Okay, I’ll defend it. Here’s what Zierlein said::
Quick-twitch athlete with elite playmaking production over last two seasons. Stutter steps and head fakes in rush approach causes uncertainty for tackles. Able to juke inside and bounce back out to create an edge opening as rusher. Built low to ground and plays strong through redirect blocks to trim the edge. Flashes explosive spin counter that can create wins. Absolute bulldog when he smells a sack opportunity. Stout and strong. Big burst to close out quarterbacks. Disruptive in gaps against the run. Sudden stunts inside are often too quick for tackles to counter. Willing to take chances to make plays in backfield.
Okay, there’s some bad news too, but blah blah blah. (Can you tell I like this guy?)
Here’s a quote from the director of scouting for an NFC team:
He’s a little ball of dynamite. He’s got some physical limitations, which will keep him from getting picked early, but I see an NFL rusher. He’s strong and twitchy and can finish when he gets the tackle beat.
But really, they had me at “James Harrison.” Here’s the bottom line:
Stiff-hipped, straight-line rusher who is limited in his rush approach, but has the burst and twitch to finish what he starts. The comparison with James Harrison has more to do with the stature, playing style and rush production that both men possess. While his draft stock might be limited, he has the ability to be a sub-package rusher who could flash on the next level.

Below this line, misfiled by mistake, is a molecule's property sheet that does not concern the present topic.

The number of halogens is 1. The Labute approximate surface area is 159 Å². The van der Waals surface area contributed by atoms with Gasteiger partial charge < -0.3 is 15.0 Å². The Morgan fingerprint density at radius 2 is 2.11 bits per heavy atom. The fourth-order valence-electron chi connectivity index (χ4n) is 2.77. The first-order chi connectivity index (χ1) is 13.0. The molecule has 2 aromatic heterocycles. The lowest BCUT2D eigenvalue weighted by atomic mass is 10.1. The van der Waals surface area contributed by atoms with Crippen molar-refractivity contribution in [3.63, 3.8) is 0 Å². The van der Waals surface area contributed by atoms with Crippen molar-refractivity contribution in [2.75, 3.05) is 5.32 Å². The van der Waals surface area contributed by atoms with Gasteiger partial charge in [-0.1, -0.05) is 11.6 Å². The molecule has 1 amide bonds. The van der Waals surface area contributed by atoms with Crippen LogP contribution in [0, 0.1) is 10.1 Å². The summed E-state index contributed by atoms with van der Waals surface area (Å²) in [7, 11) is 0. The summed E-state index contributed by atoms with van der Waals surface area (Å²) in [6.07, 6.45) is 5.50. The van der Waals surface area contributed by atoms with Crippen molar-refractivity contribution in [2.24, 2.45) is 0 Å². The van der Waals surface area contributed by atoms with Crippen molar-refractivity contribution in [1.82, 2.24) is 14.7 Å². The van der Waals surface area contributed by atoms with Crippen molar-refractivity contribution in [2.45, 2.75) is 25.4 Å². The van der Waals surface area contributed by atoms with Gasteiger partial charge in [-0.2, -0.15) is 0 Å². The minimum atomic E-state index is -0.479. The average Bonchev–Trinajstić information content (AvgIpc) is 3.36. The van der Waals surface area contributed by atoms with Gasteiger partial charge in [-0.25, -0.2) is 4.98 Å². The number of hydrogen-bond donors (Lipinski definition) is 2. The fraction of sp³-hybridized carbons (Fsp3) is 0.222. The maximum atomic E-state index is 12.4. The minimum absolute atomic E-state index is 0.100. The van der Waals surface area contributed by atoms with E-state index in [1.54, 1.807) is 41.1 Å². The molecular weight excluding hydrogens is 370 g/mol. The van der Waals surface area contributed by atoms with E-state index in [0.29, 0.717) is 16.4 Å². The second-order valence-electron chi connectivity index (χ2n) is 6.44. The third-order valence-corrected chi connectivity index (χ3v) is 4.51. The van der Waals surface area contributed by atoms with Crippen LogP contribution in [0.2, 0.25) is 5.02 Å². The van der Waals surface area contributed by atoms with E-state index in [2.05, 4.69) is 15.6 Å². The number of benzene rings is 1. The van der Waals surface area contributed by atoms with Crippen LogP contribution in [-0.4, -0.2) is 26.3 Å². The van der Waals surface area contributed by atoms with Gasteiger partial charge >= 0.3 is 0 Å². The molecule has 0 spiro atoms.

Round 3: DE Tarell Basham
Also considered: TE Jeremy Sprinkle, who, like Jessamen Dunker, proved to be light-fingered. Unfortunately, this was much more recent, and you can’t take that sort of risk as easily in the third round. Besides, if, as a prospective NFL TE, he couldn’t make off with the stuff fast enough to outrun security, maybe we don’t want him anyhow.
I also considered CB Corn Elder, who sounds like he belongs in Lancaster County and who, at 5’10”, is a full three inches taller than William Likely. But Likely has the “short cornerback” category well covered…
It should, of course, be “Bashum,” but I expect it will come out like that anyhow. I like this kid, despite my plan to take a pass rusher later in the same round. Here’s what Lance Zierlein has to say:
Possesses an NFL-ready build including long arms and big, strong hands. Shows flashes of explosive twitch in his attack upfield. Able to dislodge a tackle’s anchor with his speed-to-power move. Has upper body power and traits to become better at softening the edge as a rusher. Plays with good short area burst to close out running backs and scrambling quarterbacks. Maintains functional motor to keep looking for tackles outside of his general area. Asked to drop into space at times and showed enough athletic ability to handle it. Roughneck who likes to take it to tackles and tight ends as edge-setter. Gives physical redirect of tight ends getting into routes.
The main knock against him, according to Zierlein, is rather poetic:
Leaves his hands at home rather than turning them into weapons of victory.
Basham has the strength and length to play as a 4-3 base end or as a 3-4 rush linebacker, but his pass rush approach will need to be sharpened as he lacks the flexibility to bend the edge and attack the pocket with athleticism alone. Basham may never produce a high sack total, but his alpha playing style will appeal to teams looking to groom a solid backup with starter’s potential.
That will do it for today. Check back on Friday for Rounds 1 and 2.